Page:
Growth is what it's all about for investors. Every investor wants to see their portfolio grow and many attempt to generate wealth by buying growth companies. At first glance, it seems to be a simple matter to buy companies that have grown the most and, therefore, are likely to continue growing. Regrettably, as with many simple investment concepts, selecting growth stocks is fraught with difficulty.
With the view that past equals prologue, let's look at what would have happened to an investor who bought companies that grew the most in the previous year. This is sort of like the Dogs of the Dow approach except that instead of buying good dividend yield the growth investor buys stocks with the largest earnings-per-share growth in the prior year. The investor holds these prior year growers for a year, sells them, and then buys the new crop of growth stocks. How would such an investor have fared? Not including the corrosive impact of taxes, inflation, and commissions this approach was not fruitful from 1952 to 1996 according to James O'Shaughnessy . From 1952 to 1996 the top 10% of earnings-per-share growth stocks returned an annual compound return of 11.92% whereas the lowest 10% of earnings-per-share growth stocks returned 12.02% annually. The average stock did better than either extreme with a 13.35% annual return. Obviously, picking stocks based on one-year earnings-per-share growth was not worthwhile.
Perhaps longer-term growth is more profitable? Thanks again to Mr. O'Shaugnessy we can answer this question by considering the purchase of stocks each year which experienced the best earnings-per-share growth during the past five years. Again the investor swaps stocks each year to hold the latest batch of high growers. From 1952 to 1996 the five-year growth strategy yielded an annual return of 10.80% for the top 10% of growth stocks. On the other hand, the lowest 10% of five-year growers provided a 12.41% return and the average stock 12.91% annually.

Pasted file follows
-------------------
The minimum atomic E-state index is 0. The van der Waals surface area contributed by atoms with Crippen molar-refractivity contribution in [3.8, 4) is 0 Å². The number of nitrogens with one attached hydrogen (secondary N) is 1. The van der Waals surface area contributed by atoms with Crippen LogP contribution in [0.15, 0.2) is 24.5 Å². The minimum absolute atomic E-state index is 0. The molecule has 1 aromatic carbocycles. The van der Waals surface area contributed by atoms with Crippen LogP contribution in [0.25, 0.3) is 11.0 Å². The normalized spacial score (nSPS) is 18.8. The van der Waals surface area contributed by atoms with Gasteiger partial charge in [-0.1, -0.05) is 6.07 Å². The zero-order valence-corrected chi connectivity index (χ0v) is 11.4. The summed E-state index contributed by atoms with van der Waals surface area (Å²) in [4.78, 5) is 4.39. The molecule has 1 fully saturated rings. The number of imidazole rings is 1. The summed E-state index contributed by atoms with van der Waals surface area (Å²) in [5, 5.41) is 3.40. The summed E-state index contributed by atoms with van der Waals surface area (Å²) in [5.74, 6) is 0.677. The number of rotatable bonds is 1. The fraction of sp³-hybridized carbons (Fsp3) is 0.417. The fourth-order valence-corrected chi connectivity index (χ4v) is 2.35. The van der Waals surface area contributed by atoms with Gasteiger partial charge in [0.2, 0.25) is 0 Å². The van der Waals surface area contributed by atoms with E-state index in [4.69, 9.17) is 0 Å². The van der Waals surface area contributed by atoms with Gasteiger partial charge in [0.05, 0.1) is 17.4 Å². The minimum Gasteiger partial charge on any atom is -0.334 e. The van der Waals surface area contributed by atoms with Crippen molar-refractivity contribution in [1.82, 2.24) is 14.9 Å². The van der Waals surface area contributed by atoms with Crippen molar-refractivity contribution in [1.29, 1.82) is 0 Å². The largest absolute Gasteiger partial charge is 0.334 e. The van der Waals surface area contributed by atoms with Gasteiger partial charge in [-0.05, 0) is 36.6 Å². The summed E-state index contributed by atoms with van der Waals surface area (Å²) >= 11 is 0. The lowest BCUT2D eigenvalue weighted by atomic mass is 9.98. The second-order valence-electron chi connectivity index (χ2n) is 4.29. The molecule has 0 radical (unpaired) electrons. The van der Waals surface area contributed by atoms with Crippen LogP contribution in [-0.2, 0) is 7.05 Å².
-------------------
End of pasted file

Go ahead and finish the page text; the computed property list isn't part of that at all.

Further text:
What is going on with growth stocks?
To some extent this question is answered in the Tweedy, Browne report Great 10-Year Record = Great Future, Right?. The report takes an academic look at growth investing and I've reproduced two of its startling tables. In Table 1 stocks are placed into ten equal groups. The stocks with the highest past five-year sales growth in group ten and those with the lowest past five-year sales growth in group one. Subsequent five-year sales growth is then determined. Regrettably, a record of past sales growth is only a weak predictor of future sales growth. Turning from sales to earnings, Table 2 provides evidence on earnings-per-share growth. Here past strong earnings-per-share growth is a poor predictor of future earnings growth and poor growth appears to bode well for future growth. With this evidence in hand, it is little wonder that buying past growth turned out to be a poor strategy. Past sales or earnings growth simply does not predict future growth.
So what are we faced with? First, it appears that growth in sales and earnings is not easily predictable. If anything past poor earnings growth appears to indicate better than average future growth. Armed with this knowledge, investors can look with some skepticism on stocks with a strong record of growth. Other investors have probably noticed the growth trend and bid up prices accordingly. With a particularly long record of growth it seems likely that investors become overconfident of a rosy future and prices rise too high. The result is that stocks with a long-term growth record, as a group, tend fare worse than the average stock. In the end, it is better for investors to forget about past growth when selecting stocks.
What Works on Wall Street, Revised edition, ISBN 0070482462
Tweedy's reports can be found at http://www.tweedy.com/content.asp?pageref=reports
First published in November 2002.
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